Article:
Same-sex couples married in another state can divorce in Florida

Same-sex couples who get married in another state can get divorced in Florida, according to an opinion filed last month.

Photo by Serge Bertasius Photography on freedigitalphotos.net

Photo by Serge Bertasius Photography on freedigitalphotos.net

The Second District Court of Appeals in Florida filed an opinion in April 2015 in Thomas v. Thomas, 40 FLW D971a (Fla. 2d DCA), ruling that based on the full faith and credit clause Florida has jurisdiction to dissolve same-sex marriages that were entered into in another state.

The facts of this case began when Danielle Brandon-Thomas and Krista Brandon-Thomas, a same-sex couple, became legally married in Massachusetts in 2012. After moving to Florida, Danielle filed a Petition for Dissolution of Marriage in the Florida court. At the trial level Krista asserted the argument that Danielle’s petition should be dismissed because Florida did not recognize same-sex marriages. Krista relied on Florida’s Defense of Marriage Act.

The trial court agreed with Krista and dismissed the Petition, which ultimately left Danielle with limited options. If the Florida court doesn’t have the jurisdiction to grant same-sex divorces and states have a residency requirement before people can file Petitions requesting relief, they are seemingly out of luck unless they relocate.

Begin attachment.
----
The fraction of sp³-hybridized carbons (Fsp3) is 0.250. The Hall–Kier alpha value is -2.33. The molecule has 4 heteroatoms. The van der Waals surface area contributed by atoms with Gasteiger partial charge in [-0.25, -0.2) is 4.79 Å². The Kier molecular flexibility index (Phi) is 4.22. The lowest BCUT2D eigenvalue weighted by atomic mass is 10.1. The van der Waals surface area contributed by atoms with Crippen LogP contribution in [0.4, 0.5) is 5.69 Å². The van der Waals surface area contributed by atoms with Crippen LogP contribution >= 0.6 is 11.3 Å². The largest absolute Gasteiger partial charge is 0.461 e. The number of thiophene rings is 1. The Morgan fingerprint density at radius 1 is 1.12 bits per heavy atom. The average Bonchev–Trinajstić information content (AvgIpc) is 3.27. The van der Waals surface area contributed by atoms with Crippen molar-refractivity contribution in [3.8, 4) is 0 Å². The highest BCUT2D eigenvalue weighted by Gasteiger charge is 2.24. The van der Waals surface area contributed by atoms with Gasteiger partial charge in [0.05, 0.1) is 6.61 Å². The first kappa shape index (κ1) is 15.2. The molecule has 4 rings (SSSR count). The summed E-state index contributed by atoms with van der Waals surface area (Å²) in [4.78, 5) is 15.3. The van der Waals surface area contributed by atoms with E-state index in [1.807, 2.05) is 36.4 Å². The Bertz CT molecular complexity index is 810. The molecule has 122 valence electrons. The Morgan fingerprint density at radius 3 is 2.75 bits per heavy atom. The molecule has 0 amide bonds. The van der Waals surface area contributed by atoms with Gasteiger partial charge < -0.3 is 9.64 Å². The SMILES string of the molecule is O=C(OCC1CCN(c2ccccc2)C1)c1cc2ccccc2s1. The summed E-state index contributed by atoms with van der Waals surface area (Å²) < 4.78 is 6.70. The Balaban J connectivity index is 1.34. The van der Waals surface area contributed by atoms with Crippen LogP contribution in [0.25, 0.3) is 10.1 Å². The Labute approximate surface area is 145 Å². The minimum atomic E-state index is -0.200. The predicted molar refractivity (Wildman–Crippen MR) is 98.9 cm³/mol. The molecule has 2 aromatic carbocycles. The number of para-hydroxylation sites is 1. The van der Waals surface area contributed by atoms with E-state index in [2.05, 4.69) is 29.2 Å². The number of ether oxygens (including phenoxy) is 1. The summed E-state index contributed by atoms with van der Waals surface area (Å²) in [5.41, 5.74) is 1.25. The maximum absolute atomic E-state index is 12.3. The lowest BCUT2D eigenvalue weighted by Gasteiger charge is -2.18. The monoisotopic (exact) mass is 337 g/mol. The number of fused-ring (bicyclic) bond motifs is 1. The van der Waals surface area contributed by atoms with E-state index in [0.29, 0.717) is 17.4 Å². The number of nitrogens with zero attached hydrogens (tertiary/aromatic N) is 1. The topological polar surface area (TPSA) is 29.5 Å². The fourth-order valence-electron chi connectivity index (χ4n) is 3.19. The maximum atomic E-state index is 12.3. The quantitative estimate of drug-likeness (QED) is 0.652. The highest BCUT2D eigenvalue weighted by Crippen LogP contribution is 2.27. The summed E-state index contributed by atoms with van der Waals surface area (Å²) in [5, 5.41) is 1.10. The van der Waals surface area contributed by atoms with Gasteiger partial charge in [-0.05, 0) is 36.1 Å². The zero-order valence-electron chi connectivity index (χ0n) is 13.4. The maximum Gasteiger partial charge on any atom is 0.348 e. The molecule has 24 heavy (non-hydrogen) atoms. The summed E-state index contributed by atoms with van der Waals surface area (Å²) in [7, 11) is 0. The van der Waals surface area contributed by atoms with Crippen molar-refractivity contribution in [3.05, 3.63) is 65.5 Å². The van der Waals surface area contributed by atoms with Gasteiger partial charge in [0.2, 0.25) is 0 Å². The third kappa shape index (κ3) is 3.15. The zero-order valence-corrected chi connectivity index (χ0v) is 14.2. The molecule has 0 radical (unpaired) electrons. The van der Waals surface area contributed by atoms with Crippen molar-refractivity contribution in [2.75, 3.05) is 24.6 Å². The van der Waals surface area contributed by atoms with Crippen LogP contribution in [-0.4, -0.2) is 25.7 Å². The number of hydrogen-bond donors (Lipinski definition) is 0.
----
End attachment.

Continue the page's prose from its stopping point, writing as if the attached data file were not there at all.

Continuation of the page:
Danielle since appealed and the Second District Court of Appeals has now ruled in her favor. The appellate court leaned on the Full Faith and Credit Clause of the Constitution, which states “Full Faith and Credit shall be given in each State to the public Acts, Records, and judicial proceedings of every other State,” Art. VI Section 1, U.S. Constitution.

This effectively means that each state can’t pick and choose which laws of another state it is going to enforce. However, Florida isn’t required to give full faith and credit to another state’s laws that are found to be in conflict with the state’s legitimate public policy. In the issue of same-sex divorces, Florida does not have any legitimate government interest that would be served by prohibiting same-sex couples from seeking to dissolve their marriages.

This is certainly not the end of this hotly debated issue. This case is expected to be appealed to the Florida Supreme Court.

For more information on divorce and family law issues, email Keith@AttorneyGrossman.com, or call toll free: 877-687-1392, or locally: 239-210-7516.

Interested in learning more about the emotions that can surface during a divorce, read my free e-book, “Does Every Divorce Need a Shark?”

Does Every Divorce Need a Shark?

     Posted on May 26, 2015 at 10:31 am | No comment

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